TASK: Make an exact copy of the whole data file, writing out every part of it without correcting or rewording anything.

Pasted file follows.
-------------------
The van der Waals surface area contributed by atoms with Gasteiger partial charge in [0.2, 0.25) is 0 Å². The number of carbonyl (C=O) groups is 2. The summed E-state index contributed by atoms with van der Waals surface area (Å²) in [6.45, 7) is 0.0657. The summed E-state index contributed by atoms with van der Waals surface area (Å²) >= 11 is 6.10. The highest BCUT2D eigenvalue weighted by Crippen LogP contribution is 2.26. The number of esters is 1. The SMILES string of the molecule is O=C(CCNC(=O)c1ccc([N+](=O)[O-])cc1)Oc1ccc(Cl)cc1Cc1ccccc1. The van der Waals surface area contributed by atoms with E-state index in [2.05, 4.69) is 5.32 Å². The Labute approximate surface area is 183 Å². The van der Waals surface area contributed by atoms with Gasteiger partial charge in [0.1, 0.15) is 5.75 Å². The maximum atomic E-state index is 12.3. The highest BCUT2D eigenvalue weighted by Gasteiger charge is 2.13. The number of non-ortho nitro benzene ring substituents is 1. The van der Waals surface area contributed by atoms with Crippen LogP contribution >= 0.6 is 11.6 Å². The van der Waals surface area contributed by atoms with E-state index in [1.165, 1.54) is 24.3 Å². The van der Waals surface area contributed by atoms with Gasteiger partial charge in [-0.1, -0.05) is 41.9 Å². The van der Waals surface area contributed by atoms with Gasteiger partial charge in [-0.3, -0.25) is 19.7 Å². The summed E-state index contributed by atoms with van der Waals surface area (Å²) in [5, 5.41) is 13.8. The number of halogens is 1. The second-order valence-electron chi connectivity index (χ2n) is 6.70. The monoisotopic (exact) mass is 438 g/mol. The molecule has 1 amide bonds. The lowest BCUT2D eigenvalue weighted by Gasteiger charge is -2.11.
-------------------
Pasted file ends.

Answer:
The van der Waals surface area contributed by atoms with Gasteiger partial charge in [0.2, 0.25) is 0 Å². The number of carbonyl (C=O) groups is 2. The summed E-state index contributed by atoms with van der Waals surface area (Å²) in [6.45, 7) is 0.0657. The summed E-state index contributed by atoms with van der Waals surface area (Å²) >= 11 is 6.10. The highest BCUT2D eigenvalue weighted by Crippen LogP contribution is 2.26. The number of esters is 1. The SMILES string of the molecule is O=C(CCNC(=O)c1ccc([N+](=O)[O-])cc1)Oc1ccc(Cl)cc1Cc1ccccc1. The van der Waals surface area contributed by atoms with E-state index in [2.05, 4.69) is 5.32 Å². The Labute approximate surface area is 183 Å². The van der Waals surface area contributed by atoms with Gasteiger partial charge in [0.1, 0.15) is 5.75 Å². The maximum atomic E-state index is 12.3. The highest BCUT2D eigenvalue weighted by Gasteiger charge is 2.13. The number of non-ortho nitro benzene ring substituents is 1. The van der Waals surface area contributed by atoms with Crippen LogP contribution >= 0.6 is 11.6 Å². The van der Waals surface area contributed by atoms with E-state index in [1.165, 1.54) is 24.3 Å². The van der Waals surface area contributed by atoms with Gasteiger partial charge in [-0.1, -0.05) is 41.9 Å². The van der Waals surface area contributed by atoms with Gasteiger partial charge in [-0.3, -0.25) is 19.7 Å². The summed E-state index contributed by atoms with van der Waals surface area (Å²) in [5, 5.41) is 13.8. The number of halogens is 1. The second-order valence-electron chi connectivity index (χ2n) is 6.70. The monoisotopic (exact) mass is 438 g/mol. The molecule has 1 amide bonds. The lowest BCUT2D eigenvalue weighted by Gasteiger charge is -2.11.